Too Much of a Good Thing: Compulsive Exercise Can Have Devastating Results


With obesity rates at epidemic proportions and activity levels on the decline, “eat less, work out more” sounds like the perfect plan to cure what ails the majority of Americans today. However, some people are inflicting considerable damage on themselves by taking this advice to the extreme.


An obsession with exercise can take many forms, and can be fueled by a desire to lose weight, maintain one’s current size, or bulk up – often to unhealthy levels. Three of the most common disorders associated with obsessive exercise are anorexia athletica, non-purging bulimia, and body dysmorphic disorder.

  • Anorexia athletica– Also known as “obligatory exercise,” this term is used to describe individuals who find themselves compelled to exercise beyond the point of benefiting one’s body. Obligatory exercisers will lift weights, run, or engage in other athletic activities regardless of pain, injury, illness – often arranging the rest of their lives in order to maximize their workout time. Weight control may or may not factor into the compulsions felt by obligatory exercisers, who may instead use exercise to deal with depression, despair, or feelings of helplessness.
  • Exercise (or non-purging) bulimiaIn this form of the binge-and-purge disorder bulimia nervosa, binge eating sessions are followed not by vomiting or the use of laxatives, but instead by periods of high-intensity exercise.
  • Body dysmorphic disorder – While exercise bulimics are compelled to lose – or at least control – their weight, individuals with body dysmorphic disorder are obsessed with increasing their size. People with “bigorexia” (as the disorder is sometimes called) devise highly regimented diet plans and push themselves through marathon workouts to combat continued feelings of being “too small.”


With health experts constantly advising Americans to get off the couch and into the gym – and with elite athletes being continually praised for “going the extra mile” in terms of conditioning and physical preparation – how can a health-conscious individual differentiate between dedication and obsession? According to the experts, it’s not easy.

“There is no set formula or standard that reveals how much exercising is too much,” Dr. Theresa Fassihi of the Baylor College of Medicine said in the August 2007 edition of the online newsletter Findings. “But if exercising is interfering in a person’s life and it is compulsory, then it may be a problem.”

Other signs of an exercise obsession, Fassihi told writer Anissa Orr, include paying more attention to appearance than to health or performance. “If you have an exercising disorder, you also may be very preoccupied about your body’s appearance, weight and muscle mass,” she said. “You spend a lot of time looking at yourself, scrutinizing yourself, measuring yourself and constantly working out to create the muscle mass or lean body that you want.”

Though exercise obsession is not listed in the current edition of the American Psychiatric Association’s Diagnostic and Statistical Manual of Mental Disorders (DSM-IV), answering “yes” to any of the following questions could indicate that an individual is suffering from a compulsive exercise disorder:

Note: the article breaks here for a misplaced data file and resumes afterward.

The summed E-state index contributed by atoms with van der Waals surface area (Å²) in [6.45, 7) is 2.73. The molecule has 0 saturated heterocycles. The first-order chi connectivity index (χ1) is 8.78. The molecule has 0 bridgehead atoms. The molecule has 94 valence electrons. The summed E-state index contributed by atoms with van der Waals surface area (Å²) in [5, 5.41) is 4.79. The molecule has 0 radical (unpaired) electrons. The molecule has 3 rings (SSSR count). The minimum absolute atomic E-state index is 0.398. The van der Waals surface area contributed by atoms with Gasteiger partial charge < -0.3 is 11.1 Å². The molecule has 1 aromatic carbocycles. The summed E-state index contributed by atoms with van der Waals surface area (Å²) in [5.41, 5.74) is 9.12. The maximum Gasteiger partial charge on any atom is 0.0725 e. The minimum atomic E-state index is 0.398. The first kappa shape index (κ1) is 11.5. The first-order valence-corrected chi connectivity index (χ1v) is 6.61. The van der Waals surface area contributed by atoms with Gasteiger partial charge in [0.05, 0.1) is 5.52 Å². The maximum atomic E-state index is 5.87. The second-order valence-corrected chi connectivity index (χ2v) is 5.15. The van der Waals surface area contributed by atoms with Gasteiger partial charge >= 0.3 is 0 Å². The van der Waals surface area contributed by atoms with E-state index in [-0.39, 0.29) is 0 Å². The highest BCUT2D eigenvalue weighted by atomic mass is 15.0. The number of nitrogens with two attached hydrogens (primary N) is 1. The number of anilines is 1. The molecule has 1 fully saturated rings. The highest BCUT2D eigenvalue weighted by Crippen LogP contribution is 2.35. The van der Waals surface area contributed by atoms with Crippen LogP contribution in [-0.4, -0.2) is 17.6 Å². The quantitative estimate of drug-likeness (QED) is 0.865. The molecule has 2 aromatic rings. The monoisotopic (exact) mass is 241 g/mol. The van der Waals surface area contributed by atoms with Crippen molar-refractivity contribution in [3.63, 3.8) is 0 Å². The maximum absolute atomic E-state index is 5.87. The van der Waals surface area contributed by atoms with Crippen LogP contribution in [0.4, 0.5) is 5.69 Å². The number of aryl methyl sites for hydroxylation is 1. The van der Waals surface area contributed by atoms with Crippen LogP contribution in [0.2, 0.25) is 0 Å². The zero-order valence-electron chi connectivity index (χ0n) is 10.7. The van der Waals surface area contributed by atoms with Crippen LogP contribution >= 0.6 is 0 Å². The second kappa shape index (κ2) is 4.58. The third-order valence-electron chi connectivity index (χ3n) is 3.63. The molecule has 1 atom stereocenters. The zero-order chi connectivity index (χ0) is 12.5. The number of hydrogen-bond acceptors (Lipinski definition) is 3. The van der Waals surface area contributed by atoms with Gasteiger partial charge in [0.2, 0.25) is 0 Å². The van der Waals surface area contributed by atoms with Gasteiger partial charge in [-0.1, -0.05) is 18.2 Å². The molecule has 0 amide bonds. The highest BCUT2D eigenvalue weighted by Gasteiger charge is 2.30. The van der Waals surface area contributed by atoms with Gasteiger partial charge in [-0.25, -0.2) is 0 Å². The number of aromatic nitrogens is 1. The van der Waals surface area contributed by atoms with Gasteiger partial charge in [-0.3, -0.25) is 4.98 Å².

• Do you force yourself (or feel forced) to exercise even when you are ill or injured?
  • Have you experienced chronic fatigue, muscle soreness, or sleep disruptions (all are signs of overtraining), yet continued to adhere to your workout regimen?
  • Does missing a workout cause you to feel anxious or stressed?
  • Do you neglect important parts of your life (such as relationships, school, or work) in order to have time to work out?
  • Have you noticed that the majority of your conversations consist of talking about your exercise and diet plan?
  • Do you think that taking a day off from exercise is a sign of weakness or failure?
  • Have friends or family members expressed concern or frustration with the amount of time and effort you are devoting to exercise?


Research has documented that regular physical activity has many benefits, but compulsive exercise is a classic example of the cliché regarding “too much of a good thing.”

In addition to the health risks associated with losing or gaining abnormal amounts of weight, obsessive exercise can also subject an individual to the following symptoms related to overtraining:

  • Anxiety, depression, and disturbed sleep
  • Apathy, exhaustion, and chronic fatigue
  • Irregular or nonexistent menstruation
  • Osteoporosis
  • Muscle pain, joint deterioration, and decreased mobility
  • Cardiovascular disorders
  • Mood disorders and emotional isolation


Regardless of whether an individual’s exercise obsession is related to disordered eating, a body-image condition, or an obsessive-compulsive disorder, help is available. More moderate cases may be addressed by outpatient psychotherapy, while severe instances can require hospitalization or a stay at a residential treatment facility.

Because exercise compulsions often occur in conjunction with other issues, professional help is encouraged in order to help the afflicted individual modify his behaviors while also addressing the internal and external influences that led to or exacerbated the obsession.

Family doctors or other health care providers can provide information about treating exercise obsessions. For individuals who are inclined to do their research online, the 4Therapy network of mental health professionals is an excellent resource for educating oneself about therapeutic options and opportunities.

Click here to locate a facility near you »